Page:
“Who was it that went to the piscine?”my wife asked the other day as she walked into our family room where I was sitting watching television.
I wasn’t sure what sparked the question, although conversations about the French language have recently been popping up in our home as my son is taking the class in middle school. It’s a story I’d shared with her before.
“Phillipe” I responded. “I’ll remember that for the rest of my life!”
When I started taking French classes in New York, in 7th grade of Junior High (that’s what us old people called “middle school” back in the day) we had a French textbook that we would read from.
“Open up to lesson one, we are going read aloud” the teacher would say. She would always read the lines first so we had at least some guidance as to how we should sound.
Speaker 1: “Où est Sylvie?”
Speaker 2: “Au lycée.”
Then she would point out some poor kid in the front row to start and one by one each student in class would read the two-line conversation, trying desperately not to mangle the words.
Once the last student had read, the teacher would continue.
“Please turn to the next page.”
Again she would read first before asking each student to read aloud.
Speaker 1: “Où est Phillipe?”
Speaker 2: “À la piscine.”
Some kids would get it right, some would get it sort of right. Some kids, especially those with the thickest Long Island, New York accents, would read the text and the teacher would follow-up with a long dissertation on tongue placement, including lots of nasally sounds and exaggerated lip formations.
During that one year of 7th grade French class I’d estimate each student read those four lines somewhere in the neighborhood of 4,726,864 times. Who says rote school lessons don’t work?
I never really learned much French even after taking four years in secondary school and another two semesters in college. I just was never very interested, I guess. But, I’ll tell you this… when I’m on my deathbed someday, I’ll still know where the hell both Sylvie and Phillipe were!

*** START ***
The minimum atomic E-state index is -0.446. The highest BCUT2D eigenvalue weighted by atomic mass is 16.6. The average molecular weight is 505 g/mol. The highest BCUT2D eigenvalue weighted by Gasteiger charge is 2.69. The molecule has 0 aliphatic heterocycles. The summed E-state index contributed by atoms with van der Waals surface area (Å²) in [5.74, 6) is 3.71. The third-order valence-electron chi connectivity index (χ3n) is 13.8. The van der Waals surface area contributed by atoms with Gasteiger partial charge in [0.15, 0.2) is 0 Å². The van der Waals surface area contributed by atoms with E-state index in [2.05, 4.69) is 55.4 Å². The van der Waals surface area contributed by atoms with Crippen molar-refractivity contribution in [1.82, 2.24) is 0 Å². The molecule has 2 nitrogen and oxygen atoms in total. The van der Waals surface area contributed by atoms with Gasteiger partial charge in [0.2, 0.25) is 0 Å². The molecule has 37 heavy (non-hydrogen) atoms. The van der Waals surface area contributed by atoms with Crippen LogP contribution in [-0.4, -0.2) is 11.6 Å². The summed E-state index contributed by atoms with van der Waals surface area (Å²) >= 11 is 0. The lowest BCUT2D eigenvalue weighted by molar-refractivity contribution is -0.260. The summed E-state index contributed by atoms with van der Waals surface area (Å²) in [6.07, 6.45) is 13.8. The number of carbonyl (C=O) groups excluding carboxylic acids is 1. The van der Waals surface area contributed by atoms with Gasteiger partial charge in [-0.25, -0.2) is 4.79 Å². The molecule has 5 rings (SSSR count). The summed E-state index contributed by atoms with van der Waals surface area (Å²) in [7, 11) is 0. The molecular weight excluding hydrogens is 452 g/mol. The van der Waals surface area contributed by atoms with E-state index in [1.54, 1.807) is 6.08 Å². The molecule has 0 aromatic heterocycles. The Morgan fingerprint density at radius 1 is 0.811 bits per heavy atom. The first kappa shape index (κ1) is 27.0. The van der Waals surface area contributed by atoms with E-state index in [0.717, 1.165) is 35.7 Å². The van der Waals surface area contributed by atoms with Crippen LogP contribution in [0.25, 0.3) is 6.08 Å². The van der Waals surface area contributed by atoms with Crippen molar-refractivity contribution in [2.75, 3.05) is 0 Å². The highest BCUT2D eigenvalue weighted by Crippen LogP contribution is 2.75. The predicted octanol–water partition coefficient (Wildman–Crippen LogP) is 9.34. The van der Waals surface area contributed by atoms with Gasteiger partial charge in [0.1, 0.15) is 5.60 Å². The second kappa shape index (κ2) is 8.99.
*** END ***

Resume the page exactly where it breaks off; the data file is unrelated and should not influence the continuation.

In my junior high school there was this kid named Peter Curto. He was an eighth grader when I was a seventh grader. Peter was a tough kid, with long, sandy brown hair and always dressed in jeans, heavy black boots, a t-shirt and even while inside the school he’d be sporting one of several denim jackets he owned that were decorated on the back with full-size appliqués of rock bands like Led Zeppelin and Blue Oyster Cult. Our school called these kids “heads” back then or “dirtbags” if you really wanted to pull out a derogatory description for someone.
Peter was not a mean guy, at least not that I remember. He wasn’t necessarily intimidating like some of the kids in junior high that looked like they were thirty-five years old with beards and muscles and thick silver chains connecting their wallets to their belts, while I was working my hardest to just barely sprout out a few pubic and armpit hairs.
I knew Peter smoked cigarettes and assumed he was involved in plenty of other illicit activities. I sometimes wondered what his home life was like, but in reality I didn’t really know him very well. But for whatever reason he would often sit at the same lunch table with me and my posse of unbelievably dorky friends. There we would be, clustered around a table in the cafeteria, my friends and I dressed in khakis and Izod polo shirts and eating Wonder Bread Peanut Butter and Jelly sandwiches that our Mom’s had made and packed up in a brown paper bags for us to bring to school. And there would be Peter Curto, in the middle of all of us, perhaps like a bouncer or security guard, but more likely standing out like a Biker at a Mensa convention.
One day during lunch, Peter came to the table a little bit late, carrying a banana. He sat across from me and I watched as he cracked the stem of the banana and started tearing its yellow peel off. He didn’t say anything to the group, just worked on peeling that banana until he was holding the bottom like a handle with three or four sections of peel hanging over his hand. Then he took a big bite, chewed it up and swallowed it, looked over at me and said “man, I fucking love bananas!”
That’s it…that’s the story.
I don’t know why I remember that day or more specifically that five or so minutes of my life. Or those four lines from my 7th grade French textbook. It’s really not information that needs to be socked away in my brain like some important document or cherished family heirloom tightly secured in a lock-box at the bank. There are many other seemingly irrelevant moments in my life that I clearly remember as well, to the point where I have this mental list in my memory of minor events, conversations, passing happenings, that frankly I shouldn’t be remembering but likely always will. Remembering each one, of course, reinforces it even stronger.
Sometime as I get older and more forgetful, I wonder how much brainpower and space this stuff is taking up.
If I could get rid of some of these memories, maybe I wouldn’t have such a hard time remembering where I put my keys.
Perhaps I left them “á la piscine.”